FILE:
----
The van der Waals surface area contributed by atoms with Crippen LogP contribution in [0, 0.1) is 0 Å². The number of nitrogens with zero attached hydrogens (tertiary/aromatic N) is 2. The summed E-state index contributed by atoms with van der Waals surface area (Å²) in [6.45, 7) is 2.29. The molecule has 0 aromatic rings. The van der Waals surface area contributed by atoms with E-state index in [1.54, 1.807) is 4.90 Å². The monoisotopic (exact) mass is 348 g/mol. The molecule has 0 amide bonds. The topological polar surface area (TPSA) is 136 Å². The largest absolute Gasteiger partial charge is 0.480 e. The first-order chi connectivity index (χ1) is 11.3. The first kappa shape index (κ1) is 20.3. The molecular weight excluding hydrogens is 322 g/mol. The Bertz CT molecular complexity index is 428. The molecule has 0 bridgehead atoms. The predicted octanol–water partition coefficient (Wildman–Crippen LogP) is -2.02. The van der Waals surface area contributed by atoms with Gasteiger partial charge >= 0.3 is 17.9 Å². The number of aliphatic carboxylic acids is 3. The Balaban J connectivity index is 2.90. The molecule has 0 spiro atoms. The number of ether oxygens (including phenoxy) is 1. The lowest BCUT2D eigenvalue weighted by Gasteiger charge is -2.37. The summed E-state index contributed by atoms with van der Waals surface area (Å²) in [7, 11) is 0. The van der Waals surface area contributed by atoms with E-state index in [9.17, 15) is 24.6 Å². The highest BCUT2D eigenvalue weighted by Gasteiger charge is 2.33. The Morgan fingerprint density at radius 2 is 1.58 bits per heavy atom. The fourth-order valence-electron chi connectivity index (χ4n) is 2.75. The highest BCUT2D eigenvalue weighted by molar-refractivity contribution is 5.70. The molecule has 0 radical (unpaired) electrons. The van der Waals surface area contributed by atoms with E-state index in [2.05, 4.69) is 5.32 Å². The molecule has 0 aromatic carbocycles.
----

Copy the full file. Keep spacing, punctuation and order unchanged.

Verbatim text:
The van der Waals surface area contributed by atoms with Crippen LogP contribution in [0, 0.1) is 0 Å². The number of nitrogens with zero attached hydrogens (tertiary/aromatic N) is 2. The summed E-state index contributed by atoms with van der Waals surface area (Å²) in [6.45, 7) is 2.29. The molecule has 0 aromatic rings. The van der Waals surface area contributed by atoms with E-state index in [1.54, 1.807) is 4.90 Å². The monoisotopic (exact) mass is 348 g/mol. The molecule has 0 amide bonds. The topological polar surface area (TPSA) is 136 Å². The largest absolute Gasteiger partial charge is 0.480 e. The first-order chi connectivity index (χ1) is 11.3. The first kappa shape index (κ1) is 20.3. The molecular weight excluding hydrogens is 322 g/mol. The Bertz CT molecular complexity index is 428. The molecule has 0 bridgehead atoms. The predicted octanol–water partition coefficient (Wildman–Crippen LogP) is -2.02. The van der Waals surface area contributed by atoms with Gasteiger partial charge >= 0.3 is 17.9 Å². The number of aliphatic carboxylic acids is 3. The Balaban J connectivity index is 2.90. The molecule has 0 spiro atoms. The number of ether oxygens (including phenoxy) is 1. The lowest BCUT2D eigenvalue weighted by Gasteiger charge is -2.37. The summed E-state index contributed by atoms with van der Waals surface area (Å²) in [7, 11) is 0. The van der Waals surface area contributed by atoms with E-state index in [9.17, 15) is 24.6 Å². The highest BCUT2D eigenvalue weighted by Gasteiger charge is 2.33. The Morgan fingerprint density at radius 2 is 1.58 bits per heavy atom. The fourth-order valence-electron chi connectivity index (χ4n) is 2.75. The highest BCUT2D eigenvalue weighted by molar-refractivity contribution is 5.70. The molecule has 0 radical (unpaired) electrons. The van der Waals surface area contributed by atoms with E-state index in [2.05, 4.69) is 5.32 Å². The molecule has 0 aromatic carbocycles.